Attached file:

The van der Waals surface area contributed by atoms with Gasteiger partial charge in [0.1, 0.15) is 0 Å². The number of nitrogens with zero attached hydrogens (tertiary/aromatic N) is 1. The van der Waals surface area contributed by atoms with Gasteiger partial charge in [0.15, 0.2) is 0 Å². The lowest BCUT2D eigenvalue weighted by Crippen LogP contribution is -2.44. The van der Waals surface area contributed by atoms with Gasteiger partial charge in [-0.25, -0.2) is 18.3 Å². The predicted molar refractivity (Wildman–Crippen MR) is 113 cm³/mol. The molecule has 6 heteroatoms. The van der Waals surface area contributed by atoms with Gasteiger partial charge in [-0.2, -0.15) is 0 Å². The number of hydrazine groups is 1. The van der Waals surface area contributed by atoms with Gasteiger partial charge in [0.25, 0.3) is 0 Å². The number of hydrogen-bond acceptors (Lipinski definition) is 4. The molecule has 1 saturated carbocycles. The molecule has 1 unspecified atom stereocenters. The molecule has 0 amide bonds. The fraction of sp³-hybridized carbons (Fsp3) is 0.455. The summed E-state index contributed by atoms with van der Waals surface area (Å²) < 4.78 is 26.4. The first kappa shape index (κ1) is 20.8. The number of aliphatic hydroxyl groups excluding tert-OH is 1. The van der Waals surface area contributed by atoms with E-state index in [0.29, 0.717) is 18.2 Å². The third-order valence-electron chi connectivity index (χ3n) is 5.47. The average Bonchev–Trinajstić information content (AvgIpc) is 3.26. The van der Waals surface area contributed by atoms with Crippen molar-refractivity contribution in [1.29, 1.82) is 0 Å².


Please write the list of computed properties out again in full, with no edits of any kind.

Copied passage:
The van der Waals surface area contributed by atoms with Gasteiger partial charge in [0.1, 0.15) is 0 Å². The number of nitrogens with zero attached hydrogens (tertiary/aromatic N) is 1. The van der Waals surface area contributed by atoms with Gasteiger partial charge in [0.15, 0.2) is 0 Å². The lowest BCUT2D eigenvalue weighted by Crippen LogP contribution is -2.44. The van der Waals surface area contributed by atoms with Gasteiger partial charge in [-0.25, -0.2) is 18.3 Å². The predicted molar refractivity (Wildman–Crippen MR) is 113 cm³/mol. The molecule has 6 heteroatoms. The van der Waals surface area contributed by atoms with Gasteiger partial charge in [-0.2, -0.15) is 0 Å². The number of hydrazine groups is 1. The van der Waals surface area contributed by atoms with Gasteiger partial charge in [0.25, 0.3) is 0 Å². The number of hydrogen-bond acceptors (Lipinski definition) is 4. The molecule has 1 saturated carbocycles. The molecule has 1 unspecified atom stereocenters. The molecule has 0 amide bonds. The fraction of sp³-hybridized carbons (Fsp3) is 0.455. The summed E-state index contributed by atoms with van der Waals surface area (Å²) < 4.78 is 26.4. The first kappa shape index (κ1) is 20.8. The number of aliphatic hydroxyl groups excluding tert-OH is 1. The van der Waals surface area contributed by atoms with E-state index in [0.29, 0.717) is 18.2 Å². The third-order valence-electron chi connectivity index (χ3n) is 5.47. The average Bonchev–Trinajstić information content (AvgIpc) is 3.26. The van der Waals surface area contributed by atoms with Crippen molar-refractivity contribution in [1.29, 1.82) is 0 Å².